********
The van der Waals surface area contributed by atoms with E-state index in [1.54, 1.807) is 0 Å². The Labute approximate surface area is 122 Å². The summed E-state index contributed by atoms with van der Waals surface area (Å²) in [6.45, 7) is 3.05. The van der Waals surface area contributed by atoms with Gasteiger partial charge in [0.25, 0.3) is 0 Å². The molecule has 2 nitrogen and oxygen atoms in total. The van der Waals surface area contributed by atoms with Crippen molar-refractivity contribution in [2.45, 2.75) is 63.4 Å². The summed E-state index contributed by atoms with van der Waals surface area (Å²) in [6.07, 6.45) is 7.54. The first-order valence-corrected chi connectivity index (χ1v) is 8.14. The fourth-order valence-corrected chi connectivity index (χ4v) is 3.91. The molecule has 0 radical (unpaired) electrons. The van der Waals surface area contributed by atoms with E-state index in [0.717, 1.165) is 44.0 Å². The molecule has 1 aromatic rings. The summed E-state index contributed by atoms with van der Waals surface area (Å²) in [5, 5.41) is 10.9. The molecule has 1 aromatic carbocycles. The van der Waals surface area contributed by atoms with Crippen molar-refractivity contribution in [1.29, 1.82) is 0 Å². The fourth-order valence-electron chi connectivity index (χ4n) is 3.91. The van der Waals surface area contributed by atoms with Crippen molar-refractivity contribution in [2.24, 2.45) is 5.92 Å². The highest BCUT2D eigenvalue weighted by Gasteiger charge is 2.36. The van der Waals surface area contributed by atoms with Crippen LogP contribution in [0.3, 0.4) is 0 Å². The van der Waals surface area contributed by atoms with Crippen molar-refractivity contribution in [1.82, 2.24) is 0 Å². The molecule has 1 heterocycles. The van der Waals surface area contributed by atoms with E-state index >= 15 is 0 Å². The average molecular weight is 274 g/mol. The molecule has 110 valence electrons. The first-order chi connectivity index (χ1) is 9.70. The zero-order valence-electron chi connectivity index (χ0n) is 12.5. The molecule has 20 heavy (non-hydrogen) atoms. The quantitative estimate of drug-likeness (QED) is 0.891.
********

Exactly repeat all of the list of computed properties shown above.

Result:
The van der Waals surface area contributed by atoms with E-state index in [1.54, 1.807) is 0 Å². The Labute approximate surface area is 122 Å². The summed E-state index contributed by atoms with van der Waals surface area (Å²) in [6.45, 7) is 3.05. The van der Waals surface area contributed by atoms with Gasteiger partial charge in [0.25, 0.3) is 0 Å². The molecule has 2 nitrogen and oxygen atoms in total. The van der Waals surface area contributed by atoms with Crippen molar-refractivity contribution in [2.45, 2.75) is 63.4 Å². The summed E-state index contributed by atoms with van der Waals surface area (Å²) in [6.07, 6.45) is 7.54. The first-order valence-corrected chi connectivity index (χ1v) is 8.14. The fourth-order valence-corrected chi connectivity index (χ4v) is 3.91. The molecule has 0 radical (unpaired) electrons. The van der Waals surface area contributed by atoms with E-state index in [0.717, 1.165) is 44.0 Å². The molecule has 1 aromatic rings. The summed E-state index contributed by atoms with van der Waals surface area (Å²) in [5, 5.41) is 10.9. The molecule has 1 aromatic carbocycles. The van der Waals surface area contributed by atoms with Crippen molar-refractivity contribution in [1.29, 1.82) is 0 Å². The fourth-order valence-electron chi connectivity index (χ4n) is 3.91. The van der Waals surface area contributed by atoms with Crippen molar-refractivity contribution in [2.24, 2.45) is 5.92 Å². The highest BCUT2D eigenvalue weighted by Gasteiger charge is 2.36. The van der Waals surface area contributed by atoms with Crippen LogP contribution in [0.3, 0.4) is 0 Å². The van der Waals surface area contributed by atoms with Crippen molar-refractivity contribution in [1.82, 2.24) is 0 Å². The molecule has 1 heterocycles. The van der Waals surface area contributed by atoms with E-state index >= 15 is 0 Å². The average molecular weight is 274 g/mol. The molecule has 110 valence electrons. The first-order chi connectivity index (χ1) is 9.70. The zero-order valence-electron chi connectivity index (χ0n) is 12.5. The molecule has 20 heavy (non-hydrogen) atoms. The quantitative estimate of drug-likeness (QED) is 0.891.